Teijin fibers help slow Curiosity Rover during descent to Mars

Parachute cords made with Teijin's Technora para-aramid fibers helped slow NASA's Curiosity Rover from 1,450 kmh to 290 kmh in less than two minutes as it entered the Mars atmosphere.

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Teijin (Arnhem, The Netherlands) reported on Aug. 13 that its Technora para-aramid fibers played a key role in slowing NASA's Curiosity Rover during its descent to Mars.

After a 100 million-km journey, NASA’s Curiosity Rover entered Mars’s atmosphere and was slowed down – aided by its enormous parachute and Teijin’s super fibres – from a speed of 1,450 kmh to 290 kmh in less than two minutes.

NASA’s Curiosity Rover landed safely on the surface of Mars with the help of the largest supersonic parachute ever made. The parachute weighs 60 kg/132 lb, has a diameter of 15m/49.3 ft and is as long as a 16-story building is tall.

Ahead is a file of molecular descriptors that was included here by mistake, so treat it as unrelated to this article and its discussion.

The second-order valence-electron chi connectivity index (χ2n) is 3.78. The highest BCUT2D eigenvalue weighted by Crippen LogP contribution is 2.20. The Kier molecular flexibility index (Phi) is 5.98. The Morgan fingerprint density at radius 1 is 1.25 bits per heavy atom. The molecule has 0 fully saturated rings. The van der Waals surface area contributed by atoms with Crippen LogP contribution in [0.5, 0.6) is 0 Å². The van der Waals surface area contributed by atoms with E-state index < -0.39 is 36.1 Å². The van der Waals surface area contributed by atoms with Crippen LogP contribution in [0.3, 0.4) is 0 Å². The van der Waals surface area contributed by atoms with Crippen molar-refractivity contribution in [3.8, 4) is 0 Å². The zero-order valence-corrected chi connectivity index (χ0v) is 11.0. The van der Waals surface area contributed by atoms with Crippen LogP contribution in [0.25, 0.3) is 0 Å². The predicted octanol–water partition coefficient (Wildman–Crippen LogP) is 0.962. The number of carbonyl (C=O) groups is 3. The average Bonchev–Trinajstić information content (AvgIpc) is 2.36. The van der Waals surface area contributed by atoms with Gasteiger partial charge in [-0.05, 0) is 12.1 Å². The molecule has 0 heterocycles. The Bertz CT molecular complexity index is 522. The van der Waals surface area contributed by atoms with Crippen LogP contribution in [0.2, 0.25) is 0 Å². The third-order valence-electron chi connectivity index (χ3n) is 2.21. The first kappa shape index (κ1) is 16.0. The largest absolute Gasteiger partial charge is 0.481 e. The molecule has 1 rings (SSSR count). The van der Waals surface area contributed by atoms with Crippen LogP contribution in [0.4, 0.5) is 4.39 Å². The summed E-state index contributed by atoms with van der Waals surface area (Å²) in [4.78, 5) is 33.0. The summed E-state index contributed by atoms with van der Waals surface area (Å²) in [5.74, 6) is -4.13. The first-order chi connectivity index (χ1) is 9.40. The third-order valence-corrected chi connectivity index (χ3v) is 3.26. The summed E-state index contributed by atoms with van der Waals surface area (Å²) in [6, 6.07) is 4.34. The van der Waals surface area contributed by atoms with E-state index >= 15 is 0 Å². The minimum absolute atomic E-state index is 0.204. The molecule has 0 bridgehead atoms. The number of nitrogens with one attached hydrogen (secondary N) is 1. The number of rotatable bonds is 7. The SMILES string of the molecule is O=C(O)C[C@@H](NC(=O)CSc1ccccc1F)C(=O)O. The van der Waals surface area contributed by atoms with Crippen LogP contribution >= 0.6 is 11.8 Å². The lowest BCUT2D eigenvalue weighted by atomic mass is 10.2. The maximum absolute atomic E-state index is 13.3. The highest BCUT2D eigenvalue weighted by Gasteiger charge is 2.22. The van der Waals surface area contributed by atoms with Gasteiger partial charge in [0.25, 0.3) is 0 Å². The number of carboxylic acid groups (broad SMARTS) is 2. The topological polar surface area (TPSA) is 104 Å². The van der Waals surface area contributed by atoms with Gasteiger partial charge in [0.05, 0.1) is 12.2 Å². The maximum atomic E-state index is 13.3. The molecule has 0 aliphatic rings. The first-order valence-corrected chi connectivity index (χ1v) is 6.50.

According to NASA’s calculations, the parachute cords had to withstand a force of 9Gs during the landing – about 27,000 kg/59,525 lb. Although the parachute has been tested to withstand almost 37,000 kg/81,571 lb of force, the 80 Technora cords actually have a combined breaking strength of almost double that: 72,500 kg/159,835 lb.

Technora is a para-aramid fibre fabricated from copolymers. It is eight times stronger than steel, combined with a great degree of dimensional stability and excellent resistance against extreme heat. 

For an explanation of the parachute and the Technora cords by Dr. Douglas Adams, parachute cognizant engineer at NASA’s Mars Science Laboratory, visit tinyurl.com/cs8cusj

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